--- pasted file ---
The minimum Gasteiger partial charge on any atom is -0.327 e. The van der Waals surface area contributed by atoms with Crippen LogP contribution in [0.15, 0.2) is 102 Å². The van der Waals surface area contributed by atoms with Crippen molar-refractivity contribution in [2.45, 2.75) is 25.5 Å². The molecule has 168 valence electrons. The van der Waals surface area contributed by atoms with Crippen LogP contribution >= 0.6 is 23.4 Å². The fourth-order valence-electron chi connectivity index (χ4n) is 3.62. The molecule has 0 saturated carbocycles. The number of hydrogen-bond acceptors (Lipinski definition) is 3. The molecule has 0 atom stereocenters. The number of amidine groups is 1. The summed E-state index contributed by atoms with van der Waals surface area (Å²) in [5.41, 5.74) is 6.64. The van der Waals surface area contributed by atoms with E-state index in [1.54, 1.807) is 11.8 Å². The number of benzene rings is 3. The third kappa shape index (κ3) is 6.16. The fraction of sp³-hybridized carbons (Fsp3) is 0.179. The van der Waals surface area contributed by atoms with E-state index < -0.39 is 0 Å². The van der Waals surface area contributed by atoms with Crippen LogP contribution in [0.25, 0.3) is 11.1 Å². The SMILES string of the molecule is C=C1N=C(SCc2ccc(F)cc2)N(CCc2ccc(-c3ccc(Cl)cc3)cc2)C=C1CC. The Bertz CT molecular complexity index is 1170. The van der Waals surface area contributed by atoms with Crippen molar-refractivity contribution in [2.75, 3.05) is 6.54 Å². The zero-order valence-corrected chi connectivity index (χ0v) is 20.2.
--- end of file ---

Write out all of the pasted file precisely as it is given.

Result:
The minimum Gasteiger partial charge on any atom is -0.327 e. The van der Waals surface area contributed by atoms with Crippen LogP contribution in [0.15, 0.2) is 102 Å². The van der Waals surface area contributed by atoms with Crippen molar-refractivity contribution in [2.45, 2.75) is 25.5 Å². The molecule has 168 valence electrons. The van der Waals surface area contributed by atoms with Crippen LogP contribution >= 0.6 is 23.4 Å². The fourth-order valence-electron chi connectivity index (χ4n) is 3.62. The molecule has 0 saturated carbocycles. The number of hydrogen-bond acceptors (Lipinski definition) is 3. The molecule has 0 atom stereocenters. The number of amidine groups is 1. The summed E-state index contributed by atoms with van der Waals surface area (Å²) in [5.41, 5.74) is 6.64. The van der Waals surface area contributed by atoms with E-state index in [1.54, 1.807) is 11.8 Å². The number of benzene rings is 3. The third kappa shape index (κ3) is 6.16. The fraction of sp³-hybridized carbons (Fsp3) is 0.179. The van der Waals surface area contributed by atoms with E-state index < -0.39 is 0 Å². The van der Waals surface area contributed by atoms with Crippen LogP contribution in [0.25, 0.3) is 11.1 Å². The SMILES string of the molecule is C=C1N=C(SCc2ccc(F)cc2)N(CCc2ccc(-c3ccc(Cl)cc3)cc2)C=C1CC. The Bertz CT molecular complexity index is 1170. The van der Waals surface area contributed by atoms with Crippen molar-refractivity contribution in [2.75, 3.05) is 6.54 Å². The zero-order valence-corrected chi connectivity index (χ0v) is 20.2.